Though not well-known to those outside botany
exist as a critical part of
. These microorganisms
form a symbiotic association with many plants,
allowing the plants access to more nutrients
than they could obtain from the soil directly.
In poor soil conditions, this can mean the
difference between a plant surviving or dying.
Additionally, the network they grow binds soil
particles together, significantly slowing the
effects of erosion
Before getting into the topic, a brief clarification
of terminology may aid the reader:
"Mycorrhizal fungi" or, plural, "Mycorrhizae",
refers to a colony of individual fungal cells,
similar to a mushroom
(though not for
reproductive purposes). It does not refer to
a particular species, but rather, to the
particular relationship these organisms have
with a plant.
"Hyphae" refers to individual fungal cells, in
the form of thread-like filaments that tangle
together in a larger multicellular mass (ie,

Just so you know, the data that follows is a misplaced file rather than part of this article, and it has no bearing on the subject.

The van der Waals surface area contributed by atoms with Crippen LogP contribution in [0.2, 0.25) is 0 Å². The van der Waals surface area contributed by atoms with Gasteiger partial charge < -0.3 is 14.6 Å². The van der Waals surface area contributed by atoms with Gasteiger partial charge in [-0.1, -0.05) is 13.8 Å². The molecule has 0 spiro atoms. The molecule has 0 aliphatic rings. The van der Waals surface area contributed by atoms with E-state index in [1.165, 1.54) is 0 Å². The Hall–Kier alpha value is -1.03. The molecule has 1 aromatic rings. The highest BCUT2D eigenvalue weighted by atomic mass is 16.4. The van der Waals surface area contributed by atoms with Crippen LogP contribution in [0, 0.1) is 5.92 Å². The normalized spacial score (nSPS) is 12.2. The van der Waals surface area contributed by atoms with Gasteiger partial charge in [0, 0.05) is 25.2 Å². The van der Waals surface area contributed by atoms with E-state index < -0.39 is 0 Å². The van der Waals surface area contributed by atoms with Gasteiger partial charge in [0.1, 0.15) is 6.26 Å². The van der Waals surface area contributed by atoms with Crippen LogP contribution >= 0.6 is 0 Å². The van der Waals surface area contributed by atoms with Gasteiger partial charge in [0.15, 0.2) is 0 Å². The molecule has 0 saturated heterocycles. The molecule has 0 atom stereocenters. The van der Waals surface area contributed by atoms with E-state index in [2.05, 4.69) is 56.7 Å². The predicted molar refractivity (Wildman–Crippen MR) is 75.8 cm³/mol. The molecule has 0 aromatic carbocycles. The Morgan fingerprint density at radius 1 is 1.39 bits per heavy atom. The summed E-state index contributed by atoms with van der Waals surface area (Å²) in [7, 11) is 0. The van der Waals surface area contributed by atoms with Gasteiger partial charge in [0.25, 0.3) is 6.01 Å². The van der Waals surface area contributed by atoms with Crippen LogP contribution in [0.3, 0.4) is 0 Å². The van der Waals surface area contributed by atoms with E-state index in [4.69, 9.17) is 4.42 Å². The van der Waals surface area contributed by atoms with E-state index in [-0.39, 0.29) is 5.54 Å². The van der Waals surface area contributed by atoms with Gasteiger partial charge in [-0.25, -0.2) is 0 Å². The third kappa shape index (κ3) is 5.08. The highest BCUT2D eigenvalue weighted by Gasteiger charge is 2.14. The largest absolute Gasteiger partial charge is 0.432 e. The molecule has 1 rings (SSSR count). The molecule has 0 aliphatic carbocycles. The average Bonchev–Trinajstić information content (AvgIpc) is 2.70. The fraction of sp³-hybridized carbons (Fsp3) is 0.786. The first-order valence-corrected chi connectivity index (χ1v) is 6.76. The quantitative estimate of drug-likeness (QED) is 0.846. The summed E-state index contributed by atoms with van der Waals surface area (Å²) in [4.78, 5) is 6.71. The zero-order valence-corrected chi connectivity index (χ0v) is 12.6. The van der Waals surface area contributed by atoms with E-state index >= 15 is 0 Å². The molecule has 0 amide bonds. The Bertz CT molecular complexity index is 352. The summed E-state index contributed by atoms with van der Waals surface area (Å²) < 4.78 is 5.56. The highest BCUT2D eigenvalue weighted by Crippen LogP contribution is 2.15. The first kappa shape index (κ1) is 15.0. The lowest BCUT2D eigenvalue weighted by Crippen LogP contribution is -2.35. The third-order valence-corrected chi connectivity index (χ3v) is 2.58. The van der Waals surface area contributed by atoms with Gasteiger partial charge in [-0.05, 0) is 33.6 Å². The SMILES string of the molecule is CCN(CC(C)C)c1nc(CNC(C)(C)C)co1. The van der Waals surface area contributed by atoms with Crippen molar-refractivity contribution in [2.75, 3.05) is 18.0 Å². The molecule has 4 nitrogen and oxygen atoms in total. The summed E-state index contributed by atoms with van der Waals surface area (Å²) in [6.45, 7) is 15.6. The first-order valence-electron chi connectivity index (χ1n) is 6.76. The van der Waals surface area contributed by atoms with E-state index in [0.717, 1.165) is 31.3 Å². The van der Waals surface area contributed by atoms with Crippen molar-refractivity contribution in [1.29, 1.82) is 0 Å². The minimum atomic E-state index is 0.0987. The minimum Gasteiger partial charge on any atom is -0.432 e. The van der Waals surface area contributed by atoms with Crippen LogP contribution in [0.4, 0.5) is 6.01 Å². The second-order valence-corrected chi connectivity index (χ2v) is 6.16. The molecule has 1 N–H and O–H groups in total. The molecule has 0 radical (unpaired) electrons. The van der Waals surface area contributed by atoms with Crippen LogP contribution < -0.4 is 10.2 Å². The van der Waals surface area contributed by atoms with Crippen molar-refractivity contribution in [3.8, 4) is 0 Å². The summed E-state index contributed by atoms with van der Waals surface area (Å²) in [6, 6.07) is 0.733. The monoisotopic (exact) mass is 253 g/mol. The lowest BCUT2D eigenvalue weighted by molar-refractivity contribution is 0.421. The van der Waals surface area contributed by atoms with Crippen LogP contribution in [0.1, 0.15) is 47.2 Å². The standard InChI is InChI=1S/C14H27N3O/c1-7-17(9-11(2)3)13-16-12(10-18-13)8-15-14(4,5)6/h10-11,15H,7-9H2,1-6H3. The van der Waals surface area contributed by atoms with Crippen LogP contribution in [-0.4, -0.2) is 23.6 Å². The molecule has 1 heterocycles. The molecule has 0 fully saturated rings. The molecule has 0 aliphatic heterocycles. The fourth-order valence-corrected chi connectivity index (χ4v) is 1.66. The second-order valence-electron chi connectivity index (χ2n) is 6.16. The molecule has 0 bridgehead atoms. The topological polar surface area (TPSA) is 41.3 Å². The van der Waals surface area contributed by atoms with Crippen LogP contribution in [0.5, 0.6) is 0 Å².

Conceptually, mycorrhizal fungi act like an extremely
fine terminal branching of the plant's own root
systems, producing a microscopic web between and around
each individual soil particle.
The peripheral hyphae
, called the soil network
nutrients from the soil itself and
from decaying organic
matter in the soil, including
larger objects such as dead insect
s. These nutrients
travel through channels between individual hyphae to
, a small but visible fungal coating
around the roots of the plant. Finally, numerous
hyphae interface with the root cells themselves,
in structures called a Hartig
the mycorrhizae transfer inorganic nutrients to
a plant, and in return, the plant provides the
mycorrhizae with carbon in the form of simple
sugars, benefitting both the plant and the fungus.
According to Michael Miller, a US Department of Energy
senior soil scientist
, "90 percent of the world's
s belong to families that have
associations with mycorrhizal fungi".